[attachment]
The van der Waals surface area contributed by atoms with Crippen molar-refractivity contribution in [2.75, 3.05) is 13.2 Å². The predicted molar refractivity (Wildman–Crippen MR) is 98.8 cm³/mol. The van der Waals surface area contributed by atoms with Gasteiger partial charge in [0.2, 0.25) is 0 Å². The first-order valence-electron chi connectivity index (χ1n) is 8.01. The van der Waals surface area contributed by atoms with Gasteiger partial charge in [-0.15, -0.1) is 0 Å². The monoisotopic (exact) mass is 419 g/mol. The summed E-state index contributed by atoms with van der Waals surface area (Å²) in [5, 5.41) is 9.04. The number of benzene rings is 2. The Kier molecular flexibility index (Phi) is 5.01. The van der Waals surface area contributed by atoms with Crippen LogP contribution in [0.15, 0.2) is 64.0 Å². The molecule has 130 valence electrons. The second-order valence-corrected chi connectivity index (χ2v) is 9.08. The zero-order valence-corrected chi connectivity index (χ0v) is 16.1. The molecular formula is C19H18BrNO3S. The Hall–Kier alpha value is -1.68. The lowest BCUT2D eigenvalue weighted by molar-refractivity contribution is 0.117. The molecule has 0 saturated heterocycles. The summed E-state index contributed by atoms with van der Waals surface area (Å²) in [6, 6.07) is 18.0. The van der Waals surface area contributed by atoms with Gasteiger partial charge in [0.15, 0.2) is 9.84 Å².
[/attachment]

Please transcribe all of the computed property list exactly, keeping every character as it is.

The van der Waals surface area contributed by atoms with Crippen molar-refractivity contribution in [2.75, 3.05) is 13.2 Å². The predicted molar refractivity (Wildman–Crippen MR) is 98.8 cm³/mol. The van der Waals surface area contributed by atoms with Gasteiger partial charge in [0.2, 0.25) is 0 Å². The first-order valence-electron chi connectivity index (χ1n) is 8.01. The van der Waals surface area contributed by atoms with Gasteiger partial charge in [-0.15, -0.1) is 0 Å². The monoisotopic (exact) mass is 419 g/mol. The summed E-state index contributed by atoms with van der Waals surface area (Å²) in [5, 5.41) is 9.04. The number of benzene rings is 2. The Kier molecular flexibility index (Phi) is 5.01. The van der Waals surface area contributed by atoms with Crippen LogP contribution in [0.15, 0.2) is 64.0 Å². The molecule has 130 valence electrons. The second-order valence-corrected chi connectivity index (χ2v) is 9.08. The zero-order valence-corrected chi connectivity index (χ0v) is 16.1. The molecular formula is C19H18BrNO3S. The Hall–Kier alpha value is -1.68. The lowest BCUT2D eigenvalue weighted by molar-refractivity contribution is 0.117. The molecule has 0 saturated heterocycles. The summed E-state index contributed by atoms with van der Waals surface area (Å²) in [6, 6.07) is 18.0. The van der Waals surface area contributed by atoms with Gasteiger partial charge in [0.15, 0.2) is 9.84 Å².